New figures have revealed that Jersey’s 12 honorary forces are only 62% recruited, with one Constable describing the need for officers in some parishes as "desperate".
The low numbers have spurred the Constables to launch a new recruitment drive – with the campaign emphasising the benefits and satisfaction of serving the community.
New figures reveal that St. Lawrence is just 36% recruited and St. Ouen is 41%.
St Mary, St. Peter and St. Saviour both have half the number of officers that they should have, based on their full complement.
In total, the island’s complement of honorary officers is 311 but, at the moment, there are just 193 Centeniers, Vingteniers and Constable’s Officers.
Some parishes are faring far better than others. St John is fully recruited while Grouville has 80% of its complement.
Parish Full complement No of office in post % recruited
Grouville 20 16 80
St. Brelade 32 20 62
St. Clement 24 19 79
St. Helier 51 36 70
St. John 19 19 100
St. Lawrence 25 9 36
St. Martin 21 12 57
St. Mary 18 9 50
St. Ouen 22 9 41
St. Peter 26 13 50
St. Saviour 32 16 50
Trinity 21 16 76
Total 311 193 62
St. Brelade Constable Mike Jackson, who chairs the Comité des Connétables, said: “We are conscious that some forces are down on numbers, but it is not unusual. There is always a turnover of staff but, at our last meeting, we decided to progress a campaign because some forces do need new recruits.”
He added not having enough officers sometimes meant that requests for help from organisations – for instance, providing traffic policing for events – had to be turned down.
“Of course, we’d like to help every time but that can be difficult,” he said. “One of our discussion points is, should we have officers who specifically police events? Should we do more to make the honorary police fit what people do, when they do it?
“We will tackle these issues but I’m sure that there are islanders who have the time and energy to step up now.”
St. Lawrence Constable Deidre Mezbourian, whose parish needs to find another 16 officers to be fully recruited, said: “We are a relatively quiet parish and we prioritise work as necessary to suit the number of officers we have available.
“We always manage to meet our essential police duties; we always do what we can.”
Pictured: An honorary officer on duty policing a festival last summer.
She added: “I wouldn’t say we are in dire straits but we do need new officers, so I would urge anyone who would like to step up and serve their community to speak with myself or the Chef de Police at the parish hall.
“We have been racking our brains to work out why our numbers are down. Some people have moved out of the parish or retired, and people have not stepped up to replace them. It has been a gradual decline, which we now need to reverse.
“We haven’t said ‘no’ to any event, but we would clearly be able to do a lot more with a bigger team. At the last air display, I actually went down with one of my Roads’ Committee members to ensure we had enough people policing the Bel Royal corner.
“We have a good team who work well together. It is a very worthwhile activity which teaches valuable life skills.”
Pictured: Without MOTs in Jersey, the honorary police have a key role in checking the roadworthiness of vehicles.
At the other end of the spectrum, St. John has a waiting list of officers wanting to join.
Its Constable, Andy Jehan, said: “When I arrived, we had six vacancies but we’ve since managed to recruit some really good people.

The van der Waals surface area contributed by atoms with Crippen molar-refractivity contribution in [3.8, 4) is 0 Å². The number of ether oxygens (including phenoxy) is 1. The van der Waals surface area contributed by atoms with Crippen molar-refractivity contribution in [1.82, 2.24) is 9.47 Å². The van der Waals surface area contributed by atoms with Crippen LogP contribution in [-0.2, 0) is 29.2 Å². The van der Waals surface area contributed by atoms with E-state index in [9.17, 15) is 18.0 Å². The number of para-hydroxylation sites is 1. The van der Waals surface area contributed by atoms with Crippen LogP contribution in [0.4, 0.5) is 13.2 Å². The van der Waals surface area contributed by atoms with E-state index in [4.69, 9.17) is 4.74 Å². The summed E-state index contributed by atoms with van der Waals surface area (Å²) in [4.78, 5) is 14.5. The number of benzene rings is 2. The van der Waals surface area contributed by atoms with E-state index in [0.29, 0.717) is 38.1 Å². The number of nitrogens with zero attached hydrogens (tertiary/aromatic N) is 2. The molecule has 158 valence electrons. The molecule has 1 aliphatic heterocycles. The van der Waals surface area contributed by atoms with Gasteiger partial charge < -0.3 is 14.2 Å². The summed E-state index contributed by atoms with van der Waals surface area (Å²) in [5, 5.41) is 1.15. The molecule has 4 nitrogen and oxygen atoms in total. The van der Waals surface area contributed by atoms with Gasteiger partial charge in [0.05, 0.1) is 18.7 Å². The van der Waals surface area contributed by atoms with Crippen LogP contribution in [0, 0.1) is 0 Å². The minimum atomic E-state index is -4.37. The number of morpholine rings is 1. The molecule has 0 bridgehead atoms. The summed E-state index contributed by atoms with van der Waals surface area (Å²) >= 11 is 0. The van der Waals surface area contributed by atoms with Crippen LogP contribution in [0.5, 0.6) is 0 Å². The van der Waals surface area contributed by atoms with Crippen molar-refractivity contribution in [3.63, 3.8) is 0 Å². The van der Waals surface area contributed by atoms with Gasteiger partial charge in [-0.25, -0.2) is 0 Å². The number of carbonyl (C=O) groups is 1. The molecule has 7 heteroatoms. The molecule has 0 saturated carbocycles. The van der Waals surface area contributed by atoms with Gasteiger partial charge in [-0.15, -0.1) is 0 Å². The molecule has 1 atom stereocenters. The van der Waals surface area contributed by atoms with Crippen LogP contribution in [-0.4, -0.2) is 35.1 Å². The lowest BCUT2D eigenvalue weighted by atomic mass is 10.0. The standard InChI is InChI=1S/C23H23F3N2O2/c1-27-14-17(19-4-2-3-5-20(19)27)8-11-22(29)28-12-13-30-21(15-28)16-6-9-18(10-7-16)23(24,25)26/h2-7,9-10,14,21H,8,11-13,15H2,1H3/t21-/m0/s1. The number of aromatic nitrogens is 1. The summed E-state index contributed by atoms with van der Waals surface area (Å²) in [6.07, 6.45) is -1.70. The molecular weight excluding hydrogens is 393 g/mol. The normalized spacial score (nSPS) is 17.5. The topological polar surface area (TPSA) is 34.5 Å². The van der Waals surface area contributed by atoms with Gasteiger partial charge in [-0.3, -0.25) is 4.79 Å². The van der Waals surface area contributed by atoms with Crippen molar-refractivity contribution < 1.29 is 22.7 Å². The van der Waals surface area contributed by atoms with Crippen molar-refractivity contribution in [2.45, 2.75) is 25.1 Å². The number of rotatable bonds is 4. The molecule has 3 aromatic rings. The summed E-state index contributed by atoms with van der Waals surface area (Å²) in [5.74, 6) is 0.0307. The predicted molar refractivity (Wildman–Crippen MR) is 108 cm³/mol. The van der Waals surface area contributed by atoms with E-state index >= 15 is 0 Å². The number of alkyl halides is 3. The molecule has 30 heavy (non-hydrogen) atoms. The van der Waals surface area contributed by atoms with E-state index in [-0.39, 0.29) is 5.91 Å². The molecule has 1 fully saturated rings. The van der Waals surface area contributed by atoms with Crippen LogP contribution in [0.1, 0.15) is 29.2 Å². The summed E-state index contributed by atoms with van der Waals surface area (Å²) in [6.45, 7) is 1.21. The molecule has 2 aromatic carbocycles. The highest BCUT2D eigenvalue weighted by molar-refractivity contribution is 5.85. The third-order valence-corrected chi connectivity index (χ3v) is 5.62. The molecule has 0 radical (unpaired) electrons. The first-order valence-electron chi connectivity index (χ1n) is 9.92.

“The honorary police is for anyone who wants to do something constructive in their community. It provides a great opportunity to develop your own skills and be part of a team.”
Mr Jehan said there was wide range of ages and backgrounds across the 12 forces.
“Honorary police officers are a very diverse bunch, both in terms of where they’re from and what they do," he said.
“In St John, our officers are on duty one week in five and our Centeniers are on one in four but when it comes to commitment, it’s very much a case of you get out what you put in.
“We’re in good health but I would say there was a desperate need for more officers in some parishes."
Explaining why he joined a year ago, St John Constable's Officer Gary Grimshaw said: “I really wanted to find out what it was about and to see if I could make a difference. I also wanted to get closer to the community I live and work in. That is very important in a parish such as St John.”
Asked if he had indeed made a difference, the freelance photographer: “In certain areas, absolutely. For example, I was part of the cordon around Haut du Mont.
“We could see how stretched the full-time officers were there, and I would say the honorary police really did have an important role to play. Every single parish was involved, and St. John had an officer there most of the time.
“I felt proud to be able to help in that moment of tragedy. We may often be a quiet voice, but a quiet voice carefully spoken can still be an important one.”
He added: “Before I joined, I did not realise the amount of training I would receive, which lasted a full year. At the beginning, I was pretty nervous out on duty.
“I remember one of my early jobs was dealing with a collision between a school bus and a car. Despite arriving with more than a little trepidation, I remembered that I had to stay calm and go through the process that I had been taught, which I did.
“I’m now a lot more confident and get a lot out of it; I’ve certainly got no regrets about joining.”
Comments on this story express the views of the commentator only, not Bailiwick Publishing. We are unable to guarantee the accuracy of any of those comments.
Once your comment has been submitted, it won’t appear immediately. There is no need to submit it more than once. Comments are published at the discretion of Bailiwick Publishing, and will include your username.
There are no comments for this article.